MRS. JOHNSON, County Nurse.
Mr. and Mrs. Jimmie Wilson of Pen
dleton came in Sunday evening for a
short visit with Mr. Wilson's parents
in this city.
Otto Robinette was in Heppner for a
short time yesterday.
ICE IS
Railway Age Pointa Out Facts Regard
ing Coal Situation and Shows Rail
roads Will Not Be Responsible.
CHICAGO, Aug. 9. Certain spokes
men for coal operators are already at
tempting to place the blame for the coal
shortage that is sure to come upon the
country's railroads, the Railway Age
poinst out in a leading article.
"There is going to be a coal shortage,"
says the Railway Age, "there can be no
possible question about that now. It
will come no matter how soon the coal
strike is ended; in fact it is already
here in some parts of the country. The
only question is how serious it will be
come. "It has been the custom of certain
spokesmen of the coal operators when a
coal shortage existed or was threatened,
to try to put all the responsibility for
it upon failure of the railways to move
all the coal offered them. They even
did this after the great coal strike in
November and December, 1919. They are
starting to do it again.
"The strike on the coal mines began
on April 1. Up to that date there had
been produced by the mines and moved
by the railroads thia year 129,300.000
tons ot bituminous coal. This was 28,-
600,000 tons more than in the same per
iod in 1921. In the four weeks before
the coal strike the average tonnage of
bituminous coal moved by the railway
was 10,714,000 tons. If the railways had
been given opportunity to move coal at
that rate until their own strike began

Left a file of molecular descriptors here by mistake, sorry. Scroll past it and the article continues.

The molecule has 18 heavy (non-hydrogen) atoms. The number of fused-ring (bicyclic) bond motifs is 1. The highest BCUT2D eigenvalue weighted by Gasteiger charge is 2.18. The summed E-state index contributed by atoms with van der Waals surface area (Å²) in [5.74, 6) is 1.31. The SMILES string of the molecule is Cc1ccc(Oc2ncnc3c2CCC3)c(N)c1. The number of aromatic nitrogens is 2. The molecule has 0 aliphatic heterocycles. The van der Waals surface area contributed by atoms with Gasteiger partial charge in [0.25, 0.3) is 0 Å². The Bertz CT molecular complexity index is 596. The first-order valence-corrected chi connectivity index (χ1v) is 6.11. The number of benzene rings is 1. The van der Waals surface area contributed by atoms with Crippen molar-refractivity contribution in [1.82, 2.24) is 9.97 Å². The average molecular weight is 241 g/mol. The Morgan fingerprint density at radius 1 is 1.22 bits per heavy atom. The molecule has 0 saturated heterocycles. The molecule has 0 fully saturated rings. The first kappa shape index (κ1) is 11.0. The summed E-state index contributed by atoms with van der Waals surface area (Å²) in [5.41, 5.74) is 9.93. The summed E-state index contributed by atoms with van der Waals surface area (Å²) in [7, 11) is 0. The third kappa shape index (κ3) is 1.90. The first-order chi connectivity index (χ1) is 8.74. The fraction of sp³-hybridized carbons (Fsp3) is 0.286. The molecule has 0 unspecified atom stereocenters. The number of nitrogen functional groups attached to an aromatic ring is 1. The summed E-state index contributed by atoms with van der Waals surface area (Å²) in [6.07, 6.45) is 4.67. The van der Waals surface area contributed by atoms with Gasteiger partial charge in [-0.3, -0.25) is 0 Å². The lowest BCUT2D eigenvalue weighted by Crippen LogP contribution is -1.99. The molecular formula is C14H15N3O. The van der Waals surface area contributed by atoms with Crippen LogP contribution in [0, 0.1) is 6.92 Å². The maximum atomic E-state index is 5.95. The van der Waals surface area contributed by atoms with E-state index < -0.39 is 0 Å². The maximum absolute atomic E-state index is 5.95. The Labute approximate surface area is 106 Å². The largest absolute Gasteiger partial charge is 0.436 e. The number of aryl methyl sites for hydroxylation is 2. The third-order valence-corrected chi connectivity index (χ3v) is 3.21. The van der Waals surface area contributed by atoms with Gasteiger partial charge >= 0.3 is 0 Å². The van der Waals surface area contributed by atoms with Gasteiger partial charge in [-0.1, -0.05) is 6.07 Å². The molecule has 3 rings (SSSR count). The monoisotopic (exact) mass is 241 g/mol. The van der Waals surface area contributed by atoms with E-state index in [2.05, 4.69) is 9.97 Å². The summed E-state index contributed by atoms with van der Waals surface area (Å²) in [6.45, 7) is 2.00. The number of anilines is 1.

on July 1, there would not now be any
danger of a coal shortage.
"If the coal strike should end today
the railways could immediately increase
by 100 to 150 per cent the amount of
coal they are transporting regardless
of the shop employes strike. That would
not be sufficient to offset the effects al
ready produced by the coal strike, but
it would be sufficient to meet all the
country's really pressing needs for fuel
except possibly in the Northwest.
"If there is any industry in this coun
try which would be justified in denoune
ing the coal strike and its results and
everybody responsible for it it is the
railroad industry. The railroads will
have their traffic demoralised by it and
because they are the largest consumers
of coal will have their operating expen
ses increased more by it than any other
industry.
"So far as we know, no criticism of
the coal operators because the coal
strike prevented the production and
transportation of 81,000,000 tons of coal
in the first thirteen weeks it waa in ef
fect has yet come from any railroad
source, although it would have been easy
to have found grounds for such criti
cism. The coal industry will be well
advised if it Influences those who speak
for it to be as reserved In what they say
about transportation conditions in fu
ture as persona connected with the rail
ways have been in what they have said
recently about conditions in the coal
mining industry.
Jl
SETTLEB AT HEPPNER
Death Cones Peacefully to Pioneer Bas
inets Man of This Cltr-Csnj Bete
Spring of 1882, Was Penaaaent Reel
dent for 4 Tears.
John B. Natter passed away at his
home in Heppner at 10 o'clock p. m, Fri
day, August 4. Mr. Natter had only
been bed fast for about ten days, and
many of hia friends in this city, though
knowing that he waa failing fast th
past few months, were not fully appris
ed of bis serious condition and the an
nouncement of hia death cam aa a sur
prise to them. Just two weeks before
be hsd been able to be on th streets,
and walked down to th barber shop for
a shave. Death came peacefully and
without a struggle after a long deep
sleep into which he fell Friday morning.
The excessive heat of th last few weeks
had apparently had a very depressing
effect on him and he was weakened much
by it.
John Baptist Natter was born in Mel
lau, Tyrol, Austria, June 27, 1836, and
died in Heppner, Oregon, August 4,
1922, sged 87 yeara, one month and 8
days. He came to the United States at
the age of 19 yeara, making his first
settlement at Galena, Illinois, where h
remained for five yeara. In 1859 he pro
ceeded by the way of the Isthmus of